John Forbes Nash, Jr., was born on June 13, 1928, in Bluefield, West Virginia. His father, John Nash, Sr., was an electrical engineer who left Texas to work for the Appalachian Power Company in Bluefield, where he met Margaret Virginia Martin, whom he married in 1924. Nothing in the birth or upbringing of John Nash, Jr., offers any clue to his later illness. John and Virginia Nash were educated and loving parents to both him and his sister, Martha, born in 1930. John was a healthy, handsome child but quiet and introverted. His mother taught him to read by the age of four and apparently watched closely over his progress at school, where he was a difficult pupil given to constant talking and indifference to rules.
A significant event in Nash’s life came at the age of thirteen or fourteen when he read E. T. Bell’s book of biographical sketches, Men of Mathematics. Bell gave vivid accounts of the mathematical problems that inspired his subjects when they were young, and his essay on Pierre de Fermat and number theory especially appealed to the youthful Nash. His precociousness and his mean practical jokes set Nash apart from other high school students in Bluefield, but he excelled in his studies and took courses at Bluefield College along with his high-school work, doing so well that he was accepted at the Carnegie Institute of Technology and won a full scholarship, one of ten Westinghouse awards given nationally.
Nash’s three years at Carnegie were difficult socially, for his awkwardness and attraction to other boys elicited the ridicule of his fellow students, but the talented teachers in the mathematics department nurtured his brilliance so well that in 1948 he was accepted in the graduate programs at Harvard, Princeton, Chicago, and Michigan. During his first year at Princeton, Nash became absorbed in board games, especially the difficult games “Go” and “Kriegsspiel,” and soon devised his own topological game known as “John” or “Nash.” (Nash’s game was apparently an independent invention of one already invented by a Dane, Piet Hein, and sold by Parker Brothers as Hex.) Nash’s matriculation at Princeton coincided happily with the beginning of John von Neumann’s tenure at the Princeton Institute for Advanced Studies. Von Neumann was acknowledged as the most brilliant of living mathematicians, and his presence around Princeton was a great boost to creative thinking. In 1944, with Oskar Morgenstern, he had published The Theory of Games and Economic Behavior, the seminal text in game theory which was built around zero-sum, two-person games in which one contestant’s gain was an opponent’s equivalent loss.
Nash first became interested in bargaining problems when he took a course in international trade at Carnegie. Thus, Nash was already prepared to tackle these puzzles when he encountered game theory at Princeton, and in his second term there he wrote “The Bargaining Problem” to demonstrate how in economic exchanges an equilibrium point can be reached if all players are playing their best strategies. Nasar says, “He proved that for a certain very broad class of games of any number of players, at least one equilibrium exists—so long as one allows mixed strategies.” Nobody at the time realized the significance of the so-called “Nash equilibrium” for later work in economics, social science, and biology.
In 1950 Nash spent the first of several summers working in Santa Monica, California, at RAND (for “research and development”), an Air Force think tank interested at the time in game theory. Back at Princeton in the fall, Nash clinched his credentials as a pure mathematician with a paper on “Real Algebraic...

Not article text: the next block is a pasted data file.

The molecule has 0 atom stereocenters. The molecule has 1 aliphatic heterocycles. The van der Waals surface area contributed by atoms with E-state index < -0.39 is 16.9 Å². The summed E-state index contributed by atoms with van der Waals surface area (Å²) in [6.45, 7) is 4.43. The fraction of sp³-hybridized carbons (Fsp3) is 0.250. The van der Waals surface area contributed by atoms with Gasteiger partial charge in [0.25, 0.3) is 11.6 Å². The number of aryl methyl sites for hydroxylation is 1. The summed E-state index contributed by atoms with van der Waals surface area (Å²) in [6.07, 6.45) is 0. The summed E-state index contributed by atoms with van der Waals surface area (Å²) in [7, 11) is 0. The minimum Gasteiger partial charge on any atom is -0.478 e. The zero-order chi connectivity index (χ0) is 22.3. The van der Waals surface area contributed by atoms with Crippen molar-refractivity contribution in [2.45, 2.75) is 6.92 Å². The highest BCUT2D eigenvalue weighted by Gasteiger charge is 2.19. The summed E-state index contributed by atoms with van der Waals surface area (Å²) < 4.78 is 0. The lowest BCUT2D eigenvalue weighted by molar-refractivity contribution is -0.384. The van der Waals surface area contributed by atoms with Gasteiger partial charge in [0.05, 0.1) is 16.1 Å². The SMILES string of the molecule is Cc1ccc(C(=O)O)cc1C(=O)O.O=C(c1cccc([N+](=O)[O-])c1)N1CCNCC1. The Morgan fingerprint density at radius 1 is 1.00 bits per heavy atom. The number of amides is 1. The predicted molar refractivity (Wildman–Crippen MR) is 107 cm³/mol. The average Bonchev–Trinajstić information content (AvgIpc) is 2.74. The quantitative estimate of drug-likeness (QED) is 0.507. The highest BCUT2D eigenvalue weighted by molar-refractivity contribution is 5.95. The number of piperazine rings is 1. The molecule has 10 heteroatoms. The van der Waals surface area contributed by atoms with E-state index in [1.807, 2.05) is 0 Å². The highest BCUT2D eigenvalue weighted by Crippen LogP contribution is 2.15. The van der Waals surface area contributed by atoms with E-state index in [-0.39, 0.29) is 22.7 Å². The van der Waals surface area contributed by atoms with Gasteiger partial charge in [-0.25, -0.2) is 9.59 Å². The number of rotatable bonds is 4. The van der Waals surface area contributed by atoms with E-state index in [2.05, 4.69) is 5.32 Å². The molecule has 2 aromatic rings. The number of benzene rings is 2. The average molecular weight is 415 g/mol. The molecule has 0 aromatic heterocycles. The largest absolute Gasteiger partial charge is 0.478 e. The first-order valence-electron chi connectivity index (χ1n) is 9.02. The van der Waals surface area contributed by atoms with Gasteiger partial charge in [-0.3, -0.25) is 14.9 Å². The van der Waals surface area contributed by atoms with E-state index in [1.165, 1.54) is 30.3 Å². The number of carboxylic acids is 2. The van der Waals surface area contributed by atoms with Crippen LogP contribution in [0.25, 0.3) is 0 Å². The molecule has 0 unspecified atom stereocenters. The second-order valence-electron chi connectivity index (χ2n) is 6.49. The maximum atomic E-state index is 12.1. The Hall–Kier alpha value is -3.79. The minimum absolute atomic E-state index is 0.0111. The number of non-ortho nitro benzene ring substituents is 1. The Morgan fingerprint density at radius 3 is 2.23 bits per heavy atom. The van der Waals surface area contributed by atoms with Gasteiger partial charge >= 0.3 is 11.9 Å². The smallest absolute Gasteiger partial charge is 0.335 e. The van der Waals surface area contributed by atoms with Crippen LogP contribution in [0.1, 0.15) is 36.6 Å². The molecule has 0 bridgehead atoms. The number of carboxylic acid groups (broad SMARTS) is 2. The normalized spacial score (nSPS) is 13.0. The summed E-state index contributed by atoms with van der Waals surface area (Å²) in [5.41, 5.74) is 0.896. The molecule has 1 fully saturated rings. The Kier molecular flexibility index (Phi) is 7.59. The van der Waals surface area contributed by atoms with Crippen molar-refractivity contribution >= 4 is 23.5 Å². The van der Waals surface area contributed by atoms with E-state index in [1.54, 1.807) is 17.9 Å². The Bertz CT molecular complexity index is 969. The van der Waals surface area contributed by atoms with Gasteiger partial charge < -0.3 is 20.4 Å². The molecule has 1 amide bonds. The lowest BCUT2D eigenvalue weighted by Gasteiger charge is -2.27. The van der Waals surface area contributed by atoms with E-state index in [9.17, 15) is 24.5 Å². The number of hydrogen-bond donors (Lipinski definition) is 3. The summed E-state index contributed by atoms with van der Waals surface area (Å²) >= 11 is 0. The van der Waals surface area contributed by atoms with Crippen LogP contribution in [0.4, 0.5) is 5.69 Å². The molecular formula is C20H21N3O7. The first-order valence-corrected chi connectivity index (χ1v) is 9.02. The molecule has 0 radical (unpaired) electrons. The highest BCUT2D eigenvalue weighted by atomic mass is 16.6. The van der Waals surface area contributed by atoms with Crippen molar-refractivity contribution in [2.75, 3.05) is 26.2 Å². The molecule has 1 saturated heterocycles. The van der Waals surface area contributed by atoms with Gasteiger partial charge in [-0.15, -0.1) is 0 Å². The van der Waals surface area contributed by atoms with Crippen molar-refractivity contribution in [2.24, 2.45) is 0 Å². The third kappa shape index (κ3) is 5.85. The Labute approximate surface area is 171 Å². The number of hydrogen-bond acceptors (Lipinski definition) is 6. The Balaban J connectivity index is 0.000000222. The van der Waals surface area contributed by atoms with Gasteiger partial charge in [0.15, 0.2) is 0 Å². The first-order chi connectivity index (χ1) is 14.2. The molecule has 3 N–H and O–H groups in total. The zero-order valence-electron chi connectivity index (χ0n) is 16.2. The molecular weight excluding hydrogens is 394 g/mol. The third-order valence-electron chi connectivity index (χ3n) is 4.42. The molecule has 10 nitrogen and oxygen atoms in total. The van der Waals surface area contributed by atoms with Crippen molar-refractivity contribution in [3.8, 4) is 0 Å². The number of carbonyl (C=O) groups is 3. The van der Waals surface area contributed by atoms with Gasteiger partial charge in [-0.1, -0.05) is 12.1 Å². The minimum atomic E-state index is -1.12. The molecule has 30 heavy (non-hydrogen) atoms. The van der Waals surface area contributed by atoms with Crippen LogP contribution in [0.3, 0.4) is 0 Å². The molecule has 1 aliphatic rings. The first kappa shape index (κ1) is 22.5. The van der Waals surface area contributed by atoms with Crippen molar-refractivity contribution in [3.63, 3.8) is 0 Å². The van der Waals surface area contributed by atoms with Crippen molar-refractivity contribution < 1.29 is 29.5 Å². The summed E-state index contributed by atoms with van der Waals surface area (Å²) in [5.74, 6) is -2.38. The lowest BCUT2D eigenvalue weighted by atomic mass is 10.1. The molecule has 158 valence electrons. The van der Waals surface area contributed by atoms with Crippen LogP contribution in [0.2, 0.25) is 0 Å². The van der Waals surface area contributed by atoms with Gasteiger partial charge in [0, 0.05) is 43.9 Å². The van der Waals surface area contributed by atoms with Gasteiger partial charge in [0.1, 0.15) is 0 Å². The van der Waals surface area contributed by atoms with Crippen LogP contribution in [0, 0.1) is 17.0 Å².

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Manifolds” and accepted an instructorship at MIT for 1951. As a new instructor—at twenty-three the youngest in the department—Nash quickly became known for his superciliousness but also for his genius. The MIT years were punctuated by summers at RAND, where Nash’s attraction to other men led to his dismissal in August, 1954, when he was caught in a police sting in a men’s room in Palisades Park.
Two years earlier, however, Nash had met a young nurse, Eleanor Stier, and on June 19, 1953, they were the parents of a son, John David Stier. Nash’s behavior toward Eleanor Stier did him no credit. The social gulf between them led Nash to keep Eleanor a secret from his friends, and his refusal to marry her or support her and their son forced her to put the child in foster care. Twelve years later, after a period of hospitalization for schizophrenia, Nash resumed seeing Eleanor and John, who had had a miserable childhood in a succession of foster homes. Nash promised to pay for John’s college education. Their closeness dwindled after a few months, but in 1993 John Stier—now an Amherst graduate working as a registered nurse—spent several days with Nash and even accompanied him on a trip to Berlin. Nasar comments that Nash meant well, “But, as in so many other relationships in his life, Nash’s intentions weren’t always matched by the emotional means to carry them out satisfactorily.”
After the birth of John Stier in 1953 and Nash’s dismissal from RAND the following summer, Nash must have been in a low mood when he returned to MIT in the fall of 1954. His fortunes picked up when he became close to one of his former students, Alicia Larde, twenty-one years old, a smart and beautiful MIT physics major born in San Salvador to a prosperous family that moved to the United States in 1944. The courtship went slowly after their first acquaintance in the MIT music library, but by early 1956 they had become intimate. One night that spring, as they lay in bed at Nash’s apartment, the doorbell rang and Eleanor Stier strode in. Alicia was stunned by Eleanor’s revelations but calmed down quickly when she decided Eleanor was no threat to her. Given these developments, Nash was probably relieved to win a Sloan Fellowship, a three-year research grant that allowed him to return to Princeton for a year at the Institute for Advanced Study.